© Kirill Kudryavstev/AFPVoter sits in a voting box at a polling station in Schwalbach am Taunus, Germany
October 8, 2023
Chancellor Olaf Scholz's Social Democrats have been handed resounding defeats in Hesse and Bavaria...

The ruling Social Democrats (SPD) lost elections in the German states of Hesse and Bavaria on Sunday, as Chancellor Olaf Scholz remains dogged by low approval ratings. His coalition partners - the Free Democratic Party (FDP) and The Greens - also endured poor results.

In Hesse, all three parties in Scholz's national coalition have taken a hit, with the Greens and SPD at around 15%, and the FDP in danger of falling below the 5% threshold to stay in parliament.

The region - the country's financial hub - has seen a swing towards former chancellor Angela Merkel's Christian Democratic Union (CDU), which is projected to win 34.6% of the votes, according to a forecast by state broadcaster ARD.

The CDU's sister party, the Christian Social Union (CSU), which has governed Bavaria since the 1950s, is projected to receive 36.6% of the votes (37.2% in 2018), while the Social Democrats are expected to get only 8.1% (9.7% in 2018). Bavaria, Germany's second-largest state in terms of population, has a large economy and is home to many industrial companies.

SPD co-leader Lars Klingbeil acknowledged that the results were "two defeats" for his party. "There were many crises in recent years that have contributed to the situation being the way it is," he added.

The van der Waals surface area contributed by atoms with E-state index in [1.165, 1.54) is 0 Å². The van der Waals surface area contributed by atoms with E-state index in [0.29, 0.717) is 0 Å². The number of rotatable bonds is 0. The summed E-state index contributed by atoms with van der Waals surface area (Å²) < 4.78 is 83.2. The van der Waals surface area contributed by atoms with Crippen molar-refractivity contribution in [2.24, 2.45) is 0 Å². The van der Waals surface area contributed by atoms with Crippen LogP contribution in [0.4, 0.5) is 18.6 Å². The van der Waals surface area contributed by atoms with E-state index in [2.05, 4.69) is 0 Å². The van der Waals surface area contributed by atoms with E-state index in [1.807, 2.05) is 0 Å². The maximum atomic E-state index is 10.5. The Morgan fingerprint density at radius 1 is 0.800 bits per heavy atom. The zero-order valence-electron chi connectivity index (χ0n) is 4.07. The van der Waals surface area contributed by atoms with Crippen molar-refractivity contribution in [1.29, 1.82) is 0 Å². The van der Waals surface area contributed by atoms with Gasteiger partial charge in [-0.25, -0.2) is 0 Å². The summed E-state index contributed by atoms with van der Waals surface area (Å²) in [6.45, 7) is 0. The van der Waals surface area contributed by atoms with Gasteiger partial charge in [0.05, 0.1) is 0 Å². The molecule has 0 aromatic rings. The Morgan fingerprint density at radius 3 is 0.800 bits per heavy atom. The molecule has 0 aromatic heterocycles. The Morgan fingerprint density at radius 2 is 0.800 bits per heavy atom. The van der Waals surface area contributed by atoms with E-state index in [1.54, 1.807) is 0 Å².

Meanwhile, the right-wing Alternative for Germany (AfD) party came second in Hesse and Bavaria with 18.5% and 15.7%, respectively. This represented an improvement of more than five points on its results in the last election in both states. The party is known for advocating tighter restrictions on immigration. It has also been critical of Germany's ties to NATO and Berlin's decision to supply weapons to Ukraine.

Scholz's cabinet has been under pressure over high inflation and energy price hikes, as well as policies aimed at transitioning towards a green economy. The chancellor was heckled and booed at several campaign events, and was called a "warmonger" at one by angry attendees.

The government's approval rating is at its lowest level since Scholz took office in December 2021, according to the ARD DeutschlandTrend poll, which showed that four out of five Germans were unhappy with his performance.